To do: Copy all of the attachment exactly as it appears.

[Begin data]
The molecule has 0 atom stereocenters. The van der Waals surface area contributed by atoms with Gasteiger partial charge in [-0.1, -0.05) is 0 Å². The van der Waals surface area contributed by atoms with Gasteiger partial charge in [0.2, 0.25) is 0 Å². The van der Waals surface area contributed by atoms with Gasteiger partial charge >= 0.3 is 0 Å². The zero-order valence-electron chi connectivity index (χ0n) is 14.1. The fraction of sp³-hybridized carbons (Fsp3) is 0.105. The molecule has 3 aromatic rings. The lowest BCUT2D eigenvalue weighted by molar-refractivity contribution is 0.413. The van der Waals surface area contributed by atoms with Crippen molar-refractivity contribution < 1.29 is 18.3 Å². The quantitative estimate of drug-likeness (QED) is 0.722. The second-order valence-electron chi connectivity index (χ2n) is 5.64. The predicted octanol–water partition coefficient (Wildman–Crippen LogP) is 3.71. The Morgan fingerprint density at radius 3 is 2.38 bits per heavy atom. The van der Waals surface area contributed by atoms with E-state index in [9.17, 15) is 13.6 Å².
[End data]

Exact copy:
The molecule has 0 atom stereocenters. The van der Waals surface area contributed by atoms with Gasteiger partial charge in [-0.1, -0.05) is 0 Å². The van der Waals surface area contributed by atoms with Gasteiger partial charge in [0.2, 0.25) is 0 Å². The van der Waals surface area contributed by atoms with Gasteiger partial charge >= 0.3 is 0 Å². The zero-order valence-electron chi connectivity index (χ0n) is 14.1. The fraction of sp³-hybridized carbons (Fsp3) is 0.105. The molecule has 3 aromatic rings. The lowest BCUT2D eigenvalue weighted by molar-refractivity contribution is 0.413. The van der Waals surface area contributed by atoms with Crippen molar-refractivity contribution < 1.29 is 18.3 Å². The quantitative estimate of drug-likeness (QED) is 0.722. The second-order valence-electron chi connectivity index (χ2n) is 5.64. The predicted octanol–water partition coefficient (Wildman–Crippen LogP) is 3.71. The Morgan fingerprint density at radius 3 is 2.38 bits per heavy atom. The van der Waals surface area contributed by atoms with E-state index in [9.17, 15) is 13.6 Å².